Site Map | Search | Terms & Conditions - PAIA
Company Profile | Products | Support | Contact Us | Community
...facilitating access to information
Legal | Electronic Publications | Online Reference | Collection Management | Library Systems | Cataloguing | Interlending | Client Access
HomeProductsElectronic Publications (Online Journals) Abstract Information
JournalsElectronic Publishing
Abstract Info
Latest issues added
More on this service
Subscription FAQ
Collections

Abstract Information

Variability in cocoon size in southern African wild silk moths : implications for sustainable harvesting

  • Journal Title: African Entomology
  • Volume: Volume 10
  • Issue:  Issue 1
  • Publication Date: 2002
  • Pages: p.127  - 136
  • Authors:  R. Veldtman;  M.A. McGeoch;  C.H. Scholtz;
  • ISSN: 10213589
  • Abstract:  In southern Africa, two indigenous silk moth species, <i>Gonometa postica</i> and <i>G. rufobrunnea</i> (Lepidoptera : Lasiocampidae), produce commercial-quality silk with fibre that rivals that of the domesticated silkworm and thus has potential for commercial utilization. Although extensive harvesting of cocoons is taking place, little is known of the biology of these two species, including the frequency distribution of cocoon and adult sizes. In both species the sexes differ in size, but the extent of these differences has never been formally quantified. Female cocoons are approximately twice as large as male cocoons, and yield more silk fibre. Thus, sex ratios in natural populations will be important when harvesting cocoons. Our aim was to determine if there are differences in sex-specific cocoon size between : the species; host-plant-specific populations; localities within their distribution range; and between first- and second-generation pupae. The sex ratio and frequency of dwarfism in populations were also determined. Both <i>Gonometa</i> species were significantly sexually dimorphic in cocoon length, width and shape and they could be sexed based on size and shape. Cocoon length was a suitable alternative measure to occupied cocoon mass, and may be used as a rough estimate of silk yield. The sex ratio of both species was approximately 1 : 1 and did not differ consistently between generations. Dwarfs were only found in <i>G. postica</i> populations. Cocoon sizes differed significantly between species, the sexes and localities, but not between generations and host-plant-specific populations. The variability in cocoon sizes found at localities would have implications for silk yields, but sex and species are by far the most important determinants of cocoon size. This information will form the basis of a sustainable harvesting programme for <i>Gonometa</i> spp. in southern Africa.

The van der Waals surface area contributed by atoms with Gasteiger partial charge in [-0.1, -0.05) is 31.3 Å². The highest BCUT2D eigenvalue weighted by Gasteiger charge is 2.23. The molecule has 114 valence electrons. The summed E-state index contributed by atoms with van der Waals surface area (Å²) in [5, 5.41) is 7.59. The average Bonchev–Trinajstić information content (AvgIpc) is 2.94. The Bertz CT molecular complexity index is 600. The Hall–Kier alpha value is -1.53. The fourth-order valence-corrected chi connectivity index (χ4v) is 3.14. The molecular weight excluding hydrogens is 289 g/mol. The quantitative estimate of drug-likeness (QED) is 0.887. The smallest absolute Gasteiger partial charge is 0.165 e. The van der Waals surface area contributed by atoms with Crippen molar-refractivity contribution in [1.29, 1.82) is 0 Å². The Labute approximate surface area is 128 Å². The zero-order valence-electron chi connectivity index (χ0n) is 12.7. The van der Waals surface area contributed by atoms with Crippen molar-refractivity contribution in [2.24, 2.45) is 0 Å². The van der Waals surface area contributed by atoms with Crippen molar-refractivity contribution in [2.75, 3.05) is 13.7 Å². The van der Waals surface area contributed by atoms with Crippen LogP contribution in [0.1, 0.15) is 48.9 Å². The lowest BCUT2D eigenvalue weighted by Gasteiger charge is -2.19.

• Read this article

For subscription and additional information please contact us on:

  • Tel: +27 12 643-9500
  • email: info@sabinet.co.za
  • alternatively you can complete this form and one of our portfolio managers will contact you!

Top
Sabinet Online Ltd. is Proudly South AfricanCompany Profile | Products | Support | Contact Us | Community
P O Box 9785 Centurion 0046 | info@sabinet.co.za | 0800 11 85 95
Copyright © Sabinet Online Ltd 2008. All Rights Reserved. Terms & Conditions. PAIA.